If I'm not taking a walk down Memory Lane with the Nuns of my youth, I'm lamenting the catholicity of the crisis of power and leadership that filters from the Vatican and around the globe.
Having said that, I want to reproduce here, on this blog, this open letter to The Pope from Marie Fortune the pioneer and undisputed expert in sexual & domestic violence - especially in faith-based settings.
In 1977, she founded something called The FaithTrust Institute which is a national, multifaith, multicultural training and education organization with global reach working to end sexual and domestic violence.
She's written several books and her institute provides training and seminars to help people make the connection between their faith tradition and the right of every human being to live without fear and threat of violence - especially from people they love and trust (like clergy).
The woman knows of what she speaks.
So, one would think that, when in a jam, a certain person in authority might call in a certain expert to help figure out how to get unstuck.
Like, say, the Pope might just call in someone oh . . .you know . . .someone like Marie Fortune, to . . . well. . . try to help him figure out how to handle the. . . um . . . "situation". . . in the Roman Catholic Church.
I know. But, hope does spring eternal.
So, just in case, Marie posted this on her blog. I'm reproducing it here not because I think the Pope or anyone of any importance or influence in the Roman Catholic Church hierarchy will ever read it, but because I think it's so brilliant it deserves as wide an audience as possible.
We all could learn a thing or two from this crisis. And, if we do, well, that's a wee small act of redemption.
As the crisis erupts again in Europe and the U.S. with serious questions being raised about the Pope himself, one has to wonder if the men in charge have learned anything in the past 20 years. It would appear not. If the Vatican were to ask me for advice on how to handle this situation (which they will not), here are my ten steps to justice and healing.
Dear Pope: Call Me
In fairness to the Pope, there is probably nothing he could have said to the church in Ireland that would be sufficient to bring healing to the thousands of survivors of sexual abuse at the hands of pedophile priests.
Too little, too late.
I don’t think anyone ever imagined the numbers of victims, the numbers of abusive priests, and the material (not to mention the spiritual) cost facing the Roman Catholic Church. But as the crisis erupts again in Europe and the U.S. with serious questions being raised about the Pope himself, one has to wonder if the men in charge have learned anything in the past 20 years.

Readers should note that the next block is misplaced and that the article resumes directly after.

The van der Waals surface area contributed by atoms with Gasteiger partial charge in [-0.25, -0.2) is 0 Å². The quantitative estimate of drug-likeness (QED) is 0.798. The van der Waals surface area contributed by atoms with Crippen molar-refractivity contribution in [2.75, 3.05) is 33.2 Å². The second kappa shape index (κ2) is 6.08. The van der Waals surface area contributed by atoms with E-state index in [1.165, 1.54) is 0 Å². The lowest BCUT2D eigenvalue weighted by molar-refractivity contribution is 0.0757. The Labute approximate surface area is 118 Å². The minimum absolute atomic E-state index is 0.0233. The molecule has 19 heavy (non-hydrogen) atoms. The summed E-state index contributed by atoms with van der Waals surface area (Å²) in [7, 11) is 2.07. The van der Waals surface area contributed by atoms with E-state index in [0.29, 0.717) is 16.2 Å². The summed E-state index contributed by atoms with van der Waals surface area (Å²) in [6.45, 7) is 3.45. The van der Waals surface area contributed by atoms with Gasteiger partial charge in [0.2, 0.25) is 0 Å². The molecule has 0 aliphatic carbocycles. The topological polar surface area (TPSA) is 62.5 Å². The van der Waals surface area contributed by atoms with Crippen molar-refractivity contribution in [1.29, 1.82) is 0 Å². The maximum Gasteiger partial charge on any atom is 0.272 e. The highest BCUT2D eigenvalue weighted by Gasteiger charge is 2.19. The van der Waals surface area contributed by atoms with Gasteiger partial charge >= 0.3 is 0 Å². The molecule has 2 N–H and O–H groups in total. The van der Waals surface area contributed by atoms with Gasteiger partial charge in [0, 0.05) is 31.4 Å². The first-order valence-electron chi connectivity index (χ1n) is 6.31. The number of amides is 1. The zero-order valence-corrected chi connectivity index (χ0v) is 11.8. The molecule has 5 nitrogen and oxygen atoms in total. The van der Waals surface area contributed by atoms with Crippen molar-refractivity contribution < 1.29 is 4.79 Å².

It would appear not.
If the Vatican were to ask me for advice on how to handle this situation (which they will not), here are my ten steps to justice and healing:
1. Words are important but actions are the real test. Anyone who knew and did nothing or knew and covered it up should no longer be in a position of authority in the church. Holding individual bishops and administrators accountable would speak volumes.
2. Stop expecting any sympathy from the flock; you don’t deserve it.
3. Stop being defensive and complaining that the media coverage is a “pretext for attacking the Church.” You created this problem by not responding to disclosures of abuse and by trying to hide them instead of dealing with them.
4. Stop empathizing with Bishops who hid the abuse of children because they wanted to protect the church’s reputation. They sacrificed thousands of children and set in motion an institutional failure that now threatens the future of the church.
5. Come clean and own up to the system’s failures and tell us what you are doing to fix it. Remember: repentance, according to Ezekiel, means to “get a new mind and a new heart.”
6. Don’t ever use the Gospel passage about the woman caught in adultery when Jesus said that anyone without sin should cast the first stone to discuss any of this. Instead check out Luke 17:1-2: “Occasions for stumbling are bound to come, but woe to anyone by whom they come. It would be better for you if a millstone were hung around your neck and you were thrown in the sea than for you to cause one of these little ones to stumble.” Jesus was serious about accountability; you should be too.
7. If you are serious, establish a commission to really investigate and recommend structural changes because this is a structural problem. Be sure to include non-bishops and non-Catholics who actually have expertise.
8. Stop pretending to “protect” the institutional church by hiding from victims and survivors. Your first job is pastoral and they are your flock. All they are seeking is justice and healing, and they have a right to expect both from their church. In fact, your defensive, lawyer-driven responses have placed the institutional church in great jeopardy. You have compromised the integrity of the church and caused many to question their faith.
9. Remember: they don’t expect us to be perfect, just to be faithful.
10. “Therefore lift your drooping hands and strengthen your weak knees, and make straight paths for your feet, so that what is lame may not be put out of joint, but rather be healed.” (Hebrews 12:12)
So Pope Benedict, call me. Let’s chat.
Rev. Dr. Marie M. Fortune